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Law Society of Ontario review finds regulator needs to be more 'culturally competent'

A report by a review panel into the way the Law Society of Ontario deals with Indigenous people has found the provincial regulator needs to be "more culturally competent," and the organization is pledging change.

Review panel struck in 2017 to examine how law society addresses complaints involving Indigenous people

The Law Society of Ontario, formerly the Law Society of Upper Canada, says it needs to be more 'culturally competent' when dealing with Indigenous complainants. (Evan Mitsui/CBC)
We can do better.That's the message the Law Society of Ontario is trying to convey after the release of a report examining its relationship with Indigenous people and how it can better handle complaints against lawyers from Indigenous communities. Paul Schabas is the head of the Law Society of Ontario. 6:21

A report by a special review panel into the way the Law Society of Ontario deals with Indigenous people has found the provincial regulator needs to be "more culturally competent," and the organization is pledging change.

Top officials with the law society are scheduled to be in Lac Seul First Nation, near Sioux Lookout, Monday to meet with residential school survivors, elders and other community leaders to discuss the report.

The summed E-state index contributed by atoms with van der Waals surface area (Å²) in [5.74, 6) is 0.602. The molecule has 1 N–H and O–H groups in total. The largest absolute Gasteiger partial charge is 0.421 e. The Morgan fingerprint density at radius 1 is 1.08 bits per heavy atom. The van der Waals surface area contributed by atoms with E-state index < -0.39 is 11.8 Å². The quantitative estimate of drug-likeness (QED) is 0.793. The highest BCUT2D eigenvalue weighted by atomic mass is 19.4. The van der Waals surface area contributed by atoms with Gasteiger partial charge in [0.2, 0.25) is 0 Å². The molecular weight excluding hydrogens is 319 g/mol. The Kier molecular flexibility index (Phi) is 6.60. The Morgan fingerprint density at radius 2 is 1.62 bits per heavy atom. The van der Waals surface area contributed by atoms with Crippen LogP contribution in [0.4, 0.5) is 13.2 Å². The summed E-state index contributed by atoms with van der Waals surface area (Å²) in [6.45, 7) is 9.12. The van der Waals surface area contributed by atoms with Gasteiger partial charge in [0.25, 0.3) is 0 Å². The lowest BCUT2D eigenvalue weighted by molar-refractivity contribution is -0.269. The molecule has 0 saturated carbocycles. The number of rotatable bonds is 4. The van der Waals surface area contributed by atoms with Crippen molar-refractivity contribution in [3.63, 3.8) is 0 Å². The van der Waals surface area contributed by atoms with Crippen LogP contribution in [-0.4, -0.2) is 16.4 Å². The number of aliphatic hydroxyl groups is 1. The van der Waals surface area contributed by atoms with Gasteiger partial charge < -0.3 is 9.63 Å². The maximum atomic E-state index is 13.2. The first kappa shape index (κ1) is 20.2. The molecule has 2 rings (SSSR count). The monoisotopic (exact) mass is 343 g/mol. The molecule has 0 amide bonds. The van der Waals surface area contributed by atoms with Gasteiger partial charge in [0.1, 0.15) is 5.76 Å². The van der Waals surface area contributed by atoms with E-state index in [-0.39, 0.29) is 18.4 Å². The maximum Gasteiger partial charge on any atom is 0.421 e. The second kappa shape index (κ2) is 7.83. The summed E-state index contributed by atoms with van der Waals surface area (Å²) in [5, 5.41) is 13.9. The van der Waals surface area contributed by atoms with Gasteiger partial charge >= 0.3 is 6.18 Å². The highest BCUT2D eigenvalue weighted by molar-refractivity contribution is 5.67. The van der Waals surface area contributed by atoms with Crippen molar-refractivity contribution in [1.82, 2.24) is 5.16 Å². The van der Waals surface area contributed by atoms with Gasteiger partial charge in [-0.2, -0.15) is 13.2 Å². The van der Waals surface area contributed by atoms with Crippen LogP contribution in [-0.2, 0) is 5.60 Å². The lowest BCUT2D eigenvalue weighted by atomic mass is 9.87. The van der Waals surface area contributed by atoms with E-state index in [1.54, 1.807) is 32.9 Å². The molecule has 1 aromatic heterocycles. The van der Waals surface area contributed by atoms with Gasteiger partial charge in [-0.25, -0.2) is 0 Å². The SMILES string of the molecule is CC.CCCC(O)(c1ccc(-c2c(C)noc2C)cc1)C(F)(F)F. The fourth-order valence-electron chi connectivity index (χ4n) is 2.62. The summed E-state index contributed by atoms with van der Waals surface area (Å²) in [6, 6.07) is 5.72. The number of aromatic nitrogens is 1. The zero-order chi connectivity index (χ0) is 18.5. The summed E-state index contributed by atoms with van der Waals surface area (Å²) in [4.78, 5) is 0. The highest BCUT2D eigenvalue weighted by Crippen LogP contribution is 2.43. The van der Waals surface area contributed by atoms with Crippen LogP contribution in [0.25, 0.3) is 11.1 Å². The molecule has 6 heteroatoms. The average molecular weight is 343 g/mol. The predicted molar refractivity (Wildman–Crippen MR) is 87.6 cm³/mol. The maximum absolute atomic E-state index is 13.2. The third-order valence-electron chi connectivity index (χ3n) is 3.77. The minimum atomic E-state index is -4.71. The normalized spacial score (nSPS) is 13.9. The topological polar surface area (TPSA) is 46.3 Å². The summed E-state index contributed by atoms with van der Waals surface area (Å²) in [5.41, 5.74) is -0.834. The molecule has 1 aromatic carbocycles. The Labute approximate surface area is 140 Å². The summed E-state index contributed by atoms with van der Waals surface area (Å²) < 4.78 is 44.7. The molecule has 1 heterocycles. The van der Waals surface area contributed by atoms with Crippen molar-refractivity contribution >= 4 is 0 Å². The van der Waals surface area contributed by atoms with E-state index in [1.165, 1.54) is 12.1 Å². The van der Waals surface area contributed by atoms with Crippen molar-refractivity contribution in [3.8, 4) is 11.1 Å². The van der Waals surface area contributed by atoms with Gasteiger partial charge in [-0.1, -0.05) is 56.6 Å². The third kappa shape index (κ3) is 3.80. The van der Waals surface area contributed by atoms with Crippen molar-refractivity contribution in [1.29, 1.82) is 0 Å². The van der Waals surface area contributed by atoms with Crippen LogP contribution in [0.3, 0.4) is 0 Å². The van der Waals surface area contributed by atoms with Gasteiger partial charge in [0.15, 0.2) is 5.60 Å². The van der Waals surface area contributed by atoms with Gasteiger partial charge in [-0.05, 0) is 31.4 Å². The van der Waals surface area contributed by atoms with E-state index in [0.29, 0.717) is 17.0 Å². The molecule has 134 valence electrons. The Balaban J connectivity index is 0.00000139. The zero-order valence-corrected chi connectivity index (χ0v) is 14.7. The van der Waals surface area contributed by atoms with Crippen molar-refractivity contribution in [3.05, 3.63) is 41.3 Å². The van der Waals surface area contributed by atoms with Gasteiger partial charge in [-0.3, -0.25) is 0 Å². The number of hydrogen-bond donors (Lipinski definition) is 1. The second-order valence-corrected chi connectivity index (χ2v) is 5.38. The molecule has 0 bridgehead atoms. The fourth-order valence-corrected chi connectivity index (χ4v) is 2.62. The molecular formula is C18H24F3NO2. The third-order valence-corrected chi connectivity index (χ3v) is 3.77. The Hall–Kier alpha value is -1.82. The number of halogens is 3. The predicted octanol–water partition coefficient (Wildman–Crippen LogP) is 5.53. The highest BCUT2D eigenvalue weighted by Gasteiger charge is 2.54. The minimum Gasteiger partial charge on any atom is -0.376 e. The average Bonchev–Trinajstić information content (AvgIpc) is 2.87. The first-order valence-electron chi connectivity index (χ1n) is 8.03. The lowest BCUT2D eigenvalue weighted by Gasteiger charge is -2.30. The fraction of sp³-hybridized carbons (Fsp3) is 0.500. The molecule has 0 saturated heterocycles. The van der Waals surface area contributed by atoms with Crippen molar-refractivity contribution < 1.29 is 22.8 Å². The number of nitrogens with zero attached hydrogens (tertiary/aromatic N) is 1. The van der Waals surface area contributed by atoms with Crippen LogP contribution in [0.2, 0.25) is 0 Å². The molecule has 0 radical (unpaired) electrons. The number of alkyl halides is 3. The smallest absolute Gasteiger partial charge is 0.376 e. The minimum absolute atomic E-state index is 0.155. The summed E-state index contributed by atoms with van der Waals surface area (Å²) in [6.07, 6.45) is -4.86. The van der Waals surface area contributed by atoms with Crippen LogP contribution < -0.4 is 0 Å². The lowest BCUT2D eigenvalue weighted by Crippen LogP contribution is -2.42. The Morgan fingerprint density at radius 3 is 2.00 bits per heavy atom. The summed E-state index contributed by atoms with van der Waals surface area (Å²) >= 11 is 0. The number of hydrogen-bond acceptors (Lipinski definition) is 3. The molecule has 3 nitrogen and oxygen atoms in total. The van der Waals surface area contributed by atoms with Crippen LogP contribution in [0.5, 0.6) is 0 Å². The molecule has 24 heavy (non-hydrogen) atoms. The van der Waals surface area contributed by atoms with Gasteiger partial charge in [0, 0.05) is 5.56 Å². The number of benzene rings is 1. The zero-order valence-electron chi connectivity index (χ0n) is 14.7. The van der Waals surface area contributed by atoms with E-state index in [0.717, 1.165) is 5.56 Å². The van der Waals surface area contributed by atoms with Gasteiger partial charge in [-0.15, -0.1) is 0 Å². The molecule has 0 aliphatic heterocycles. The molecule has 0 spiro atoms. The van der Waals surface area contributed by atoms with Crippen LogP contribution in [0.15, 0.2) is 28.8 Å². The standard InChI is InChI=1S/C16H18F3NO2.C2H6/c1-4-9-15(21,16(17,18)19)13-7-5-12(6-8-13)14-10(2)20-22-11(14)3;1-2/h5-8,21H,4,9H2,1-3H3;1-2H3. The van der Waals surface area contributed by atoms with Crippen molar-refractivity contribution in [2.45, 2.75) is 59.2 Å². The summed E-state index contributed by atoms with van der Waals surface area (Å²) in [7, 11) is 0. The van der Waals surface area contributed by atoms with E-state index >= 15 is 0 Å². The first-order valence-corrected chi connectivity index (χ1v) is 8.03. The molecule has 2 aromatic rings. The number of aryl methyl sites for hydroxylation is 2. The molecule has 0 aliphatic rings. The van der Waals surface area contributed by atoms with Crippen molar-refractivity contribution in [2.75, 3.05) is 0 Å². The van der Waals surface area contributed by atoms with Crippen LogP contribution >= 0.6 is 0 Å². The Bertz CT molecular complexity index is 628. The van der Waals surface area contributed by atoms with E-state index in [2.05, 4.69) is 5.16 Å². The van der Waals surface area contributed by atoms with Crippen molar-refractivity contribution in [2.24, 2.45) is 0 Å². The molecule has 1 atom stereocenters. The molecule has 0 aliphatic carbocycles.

The review came in the wake of the regulator's probe into the conduct of Kenora lawyer Doug Keshen, who was accused by more than a dozen residential school survivors of mishandling their claims received from Canada's Indian Residential Schools Settlement Agreement.

Those hearings came to a halt in 2017 when Keshen and the law society agreed to participate in a separate process called an Invitation to Attend. Through it, the parties came to a mutual agreement for Keshen to have his work regularly reviewed by the law society.

"There were a lot of people who were upset with us over that case," said Paul Schabas, the treasurer — or head — of the Law Society of Ontario. Schabas said he will be at Monday's gathering.

"Because, for many complainants that had an unsatisfactory outcome, the whole process of the case was one in which it was clear that we needed to be more culturally competent to understand how to present a case."

The regulator recently changed its name from the Law Society of Upper Canada.

Keshen has denied any misconduct in the way he handled claimants' files and has not agreed with the idea he made mistakes worthy of discipline.

Recommendations focus on staff training, engagement

Thelaw society's report made nine broad recommendations, with several subsections.

They ranged from broader proposals that the regulator be more aware of different cultures and processes when dealing with Indigenous people, to specifics, like better resourcing its regulation division so it can support prosecutors in developing the skills required to work on designated major cases.